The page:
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Monday, January 9, 2023

The Style That Must Not Be Named

Stillhead B-Word is a bourbon-inspired Canadian whisky.  If they used the word “bourbon,” a lawsuit would most certainly be coming their way.  In 1964, bourbon became a distinctive product of the United States.  Only American distilleries can call their products bourbon (assuming they’ve met the criteria for the style), but that wasn’t always the case.

Prior to 1964, any distillery on the planet could make bourbon.”  After the Second World War, Schenley made Ancient Age 8 in Canada.  Schenley would frequently promote the 8 with Ancient Age 5, a Kentucky straight bourbon, so customers would think both products were from Kentucky.  The only Kentucky thing you’ll find in Canada is Kentucky Fried Chicken, and that didn’t show up until the mid-1950s.  Schenley was one of the largest spirits producers in the world for a healthy chunk of the 20th century.  Perennial bad boy (in my work) Guinness bought them in 1987.  Schenley Golden Wedding, an expression that’s been around since the 1800s, is still available, and made at a facility in Lethbridge, Alberta, Canada.  I would strongly recommend Golden Wedding to absolutely no one.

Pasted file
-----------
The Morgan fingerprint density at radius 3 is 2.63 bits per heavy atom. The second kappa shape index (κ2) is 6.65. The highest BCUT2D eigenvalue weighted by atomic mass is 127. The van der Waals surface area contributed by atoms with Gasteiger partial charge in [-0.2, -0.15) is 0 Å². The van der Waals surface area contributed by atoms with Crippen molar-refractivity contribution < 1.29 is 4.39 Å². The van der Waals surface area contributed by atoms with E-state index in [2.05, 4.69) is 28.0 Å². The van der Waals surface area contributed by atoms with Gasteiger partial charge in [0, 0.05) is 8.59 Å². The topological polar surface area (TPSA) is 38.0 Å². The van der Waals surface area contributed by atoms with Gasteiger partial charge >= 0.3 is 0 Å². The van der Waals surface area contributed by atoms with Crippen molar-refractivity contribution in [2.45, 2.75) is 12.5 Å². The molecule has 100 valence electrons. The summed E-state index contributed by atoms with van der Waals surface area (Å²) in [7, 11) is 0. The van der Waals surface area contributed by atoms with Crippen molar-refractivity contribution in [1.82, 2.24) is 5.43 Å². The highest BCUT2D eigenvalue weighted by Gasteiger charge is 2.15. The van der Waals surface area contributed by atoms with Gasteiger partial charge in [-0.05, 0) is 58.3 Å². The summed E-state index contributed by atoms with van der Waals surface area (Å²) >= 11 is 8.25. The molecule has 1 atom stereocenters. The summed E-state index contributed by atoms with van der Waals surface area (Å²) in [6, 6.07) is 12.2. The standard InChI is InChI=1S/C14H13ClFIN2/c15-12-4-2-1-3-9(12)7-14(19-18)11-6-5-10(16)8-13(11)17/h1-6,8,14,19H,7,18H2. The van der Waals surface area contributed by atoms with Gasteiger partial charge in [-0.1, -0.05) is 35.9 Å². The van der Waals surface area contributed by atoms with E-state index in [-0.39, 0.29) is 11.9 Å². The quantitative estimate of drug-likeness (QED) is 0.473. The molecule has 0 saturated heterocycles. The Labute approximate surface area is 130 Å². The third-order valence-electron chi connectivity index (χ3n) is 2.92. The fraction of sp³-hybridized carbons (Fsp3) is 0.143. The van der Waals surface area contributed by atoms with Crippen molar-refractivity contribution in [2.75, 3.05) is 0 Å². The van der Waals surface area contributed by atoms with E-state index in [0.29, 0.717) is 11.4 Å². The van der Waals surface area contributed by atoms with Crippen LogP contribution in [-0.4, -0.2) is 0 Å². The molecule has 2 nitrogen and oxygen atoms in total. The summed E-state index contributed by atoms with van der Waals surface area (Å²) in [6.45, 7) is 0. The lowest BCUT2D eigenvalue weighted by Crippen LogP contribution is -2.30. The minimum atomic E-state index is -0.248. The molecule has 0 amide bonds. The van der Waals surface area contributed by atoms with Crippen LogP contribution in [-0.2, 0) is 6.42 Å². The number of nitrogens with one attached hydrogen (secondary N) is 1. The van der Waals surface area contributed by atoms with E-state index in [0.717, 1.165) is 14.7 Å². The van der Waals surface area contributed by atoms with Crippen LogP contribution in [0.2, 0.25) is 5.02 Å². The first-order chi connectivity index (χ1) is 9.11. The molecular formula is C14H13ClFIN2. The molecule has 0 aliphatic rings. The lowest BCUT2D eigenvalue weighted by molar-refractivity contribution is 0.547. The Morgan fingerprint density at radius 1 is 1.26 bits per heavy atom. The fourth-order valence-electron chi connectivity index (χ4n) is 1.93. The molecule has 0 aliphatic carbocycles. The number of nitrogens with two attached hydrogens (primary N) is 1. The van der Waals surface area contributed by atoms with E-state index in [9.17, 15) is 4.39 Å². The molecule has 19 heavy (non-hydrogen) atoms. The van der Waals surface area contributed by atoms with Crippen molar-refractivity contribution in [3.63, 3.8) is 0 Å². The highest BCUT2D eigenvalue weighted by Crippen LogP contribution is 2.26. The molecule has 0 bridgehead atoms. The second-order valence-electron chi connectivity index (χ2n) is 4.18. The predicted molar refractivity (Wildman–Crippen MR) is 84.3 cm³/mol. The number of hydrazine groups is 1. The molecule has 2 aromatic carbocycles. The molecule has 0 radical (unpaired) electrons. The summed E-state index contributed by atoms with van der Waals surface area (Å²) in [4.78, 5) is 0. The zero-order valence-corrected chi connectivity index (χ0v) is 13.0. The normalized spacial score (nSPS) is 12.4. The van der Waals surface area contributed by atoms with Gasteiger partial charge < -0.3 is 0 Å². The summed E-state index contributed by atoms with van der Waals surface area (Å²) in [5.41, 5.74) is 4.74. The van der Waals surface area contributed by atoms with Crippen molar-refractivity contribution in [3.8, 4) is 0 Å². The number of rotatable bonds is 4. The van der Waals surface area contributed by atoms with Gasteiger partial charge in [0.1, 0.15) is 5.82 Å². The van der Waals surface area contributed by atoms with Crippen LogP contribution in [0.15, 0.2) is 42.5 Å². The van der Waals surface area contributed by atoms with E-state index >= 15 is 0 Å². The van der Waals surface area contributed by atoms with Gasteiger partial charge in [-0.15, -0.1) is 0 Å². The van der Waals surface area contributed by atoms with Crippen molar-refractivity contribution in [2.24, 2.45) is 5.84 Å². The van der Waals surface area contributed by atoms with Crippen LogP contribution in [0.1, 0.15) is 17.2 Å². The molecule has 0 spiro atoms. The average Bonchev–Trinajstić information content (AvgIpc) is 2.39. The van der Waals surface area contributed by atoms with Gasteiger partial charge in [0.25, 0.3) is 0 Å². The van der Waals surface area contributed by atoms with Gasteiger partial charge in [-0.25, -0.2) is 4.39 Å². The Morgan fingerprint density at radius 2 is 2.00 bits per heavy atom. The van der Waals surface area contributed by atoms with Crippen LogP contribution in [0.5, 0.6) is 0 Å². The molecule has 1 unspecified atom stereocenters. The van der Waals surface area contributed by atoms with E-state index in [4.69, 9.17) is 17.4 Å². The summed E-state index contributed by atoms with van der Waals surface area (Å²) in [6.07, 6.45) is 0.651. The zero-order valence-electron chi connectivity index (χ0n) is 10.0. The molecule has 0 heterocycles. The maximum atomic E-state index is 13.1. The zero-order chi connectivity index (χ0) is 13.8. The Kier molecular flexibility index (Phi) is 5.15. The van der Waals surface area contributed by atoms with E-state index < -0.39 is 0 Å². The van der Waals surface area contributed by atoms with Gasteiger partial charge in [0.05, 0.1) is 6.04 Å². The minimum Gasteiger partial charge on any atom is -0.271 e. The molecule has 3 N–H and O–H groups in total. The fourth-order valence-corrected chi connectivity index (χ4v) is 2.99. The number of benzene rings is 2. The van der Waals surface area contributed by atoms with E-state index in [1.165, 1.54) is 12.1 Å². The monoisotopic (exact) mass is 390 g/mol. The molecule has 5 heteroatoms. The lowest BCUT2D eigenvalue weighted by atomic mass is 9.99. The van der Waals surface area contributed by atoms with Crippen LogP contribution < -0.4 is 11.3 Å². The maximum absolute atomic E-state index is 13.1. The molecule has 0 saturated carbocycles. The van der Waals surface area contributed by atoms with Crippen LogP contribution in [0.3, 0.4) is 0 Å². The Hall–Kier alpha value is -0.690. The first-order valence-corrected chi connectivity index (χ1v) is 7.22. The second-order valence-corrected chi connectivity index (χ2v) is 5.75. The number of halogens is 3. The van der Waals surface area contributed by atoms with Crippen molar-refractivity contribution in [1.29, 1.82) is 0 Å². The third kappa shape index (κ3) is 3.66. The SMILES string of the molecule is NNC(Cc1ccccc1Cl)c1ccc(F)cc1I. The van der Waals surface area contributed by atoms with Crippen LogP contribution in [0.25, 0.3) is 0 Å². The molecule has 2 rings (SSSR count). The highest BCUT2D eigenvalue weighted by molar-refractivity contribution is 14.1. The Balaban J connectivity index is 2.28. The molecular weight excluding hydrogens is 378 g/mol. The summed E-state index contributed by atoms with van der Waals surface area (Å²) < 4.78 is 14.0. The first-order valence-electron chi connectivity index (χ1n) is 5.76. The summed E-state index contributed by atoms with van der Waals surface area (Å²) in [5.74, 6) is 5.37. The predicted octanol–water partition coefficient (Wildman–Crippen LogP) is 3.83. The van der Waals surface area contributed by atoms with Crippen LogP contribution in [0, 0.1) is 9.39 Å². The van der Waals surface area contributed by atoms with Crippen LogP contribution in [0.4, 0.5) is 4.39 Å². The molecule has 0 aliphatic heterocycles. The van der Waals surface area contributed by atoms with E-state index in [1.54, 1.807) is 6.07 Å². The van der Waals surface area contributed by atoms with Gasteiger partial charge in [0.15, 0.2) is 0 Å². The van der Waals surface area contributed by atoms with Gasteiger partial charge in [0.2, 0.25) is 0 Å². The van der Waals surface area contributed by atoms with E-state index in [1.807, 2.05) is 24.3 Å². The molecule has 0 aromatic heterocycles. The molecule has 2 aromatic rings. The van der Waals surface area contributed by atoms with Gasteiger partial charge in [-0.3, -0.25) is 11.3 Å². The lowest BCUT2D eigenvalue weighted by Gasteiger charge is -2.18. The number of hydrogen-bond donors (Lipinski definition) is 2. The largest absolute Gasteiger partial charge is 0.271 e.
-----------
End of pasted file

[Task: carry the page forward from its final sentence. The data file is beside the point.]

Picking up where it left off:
During Prohibition, American distillers were left with few options after the federal government issued just 6 licenses for the distribution of “medicinal” whiskey.  Sadly, Mary Dowling’s Waterfill & Frazier didn’t make the cut.  Undeterred, she bootlegged for a while, then moved her operation, piece by piece, to Mexico.  With the help of master distiller Joseph “Mr. Joe” Beam and some clever marketing, her “bourbon” thrived in Central and South America.  It was also loved by American “tourists.”  Mary conveniently set up shop in Juarez, Mexico, a mere 10 kilometres away from the US border.

Stillhead was quite forthcoming when I enquired about this expression a while back.  B-Word is (or at least was) matured in American and Hungarian new oak barrels.  The barrel entry proof is 63%, and all the grains used for this 3 year old were grown in British Columbia, Canada.  It’s on the grassy side, which isn’t unusual for a BC corn-distilled product.  Candied mint, cinnamon, caramel.  Solid mouthfeel and warming finish.  This is, in my opinion, one of the best whiskies made on Vancouver Island, Canada.

Happy dramming,


Instead of dying she shall merely fall into a profound slumber that will last a hundred years. -  Charles Perrault,  The Sleeping Beauty in ...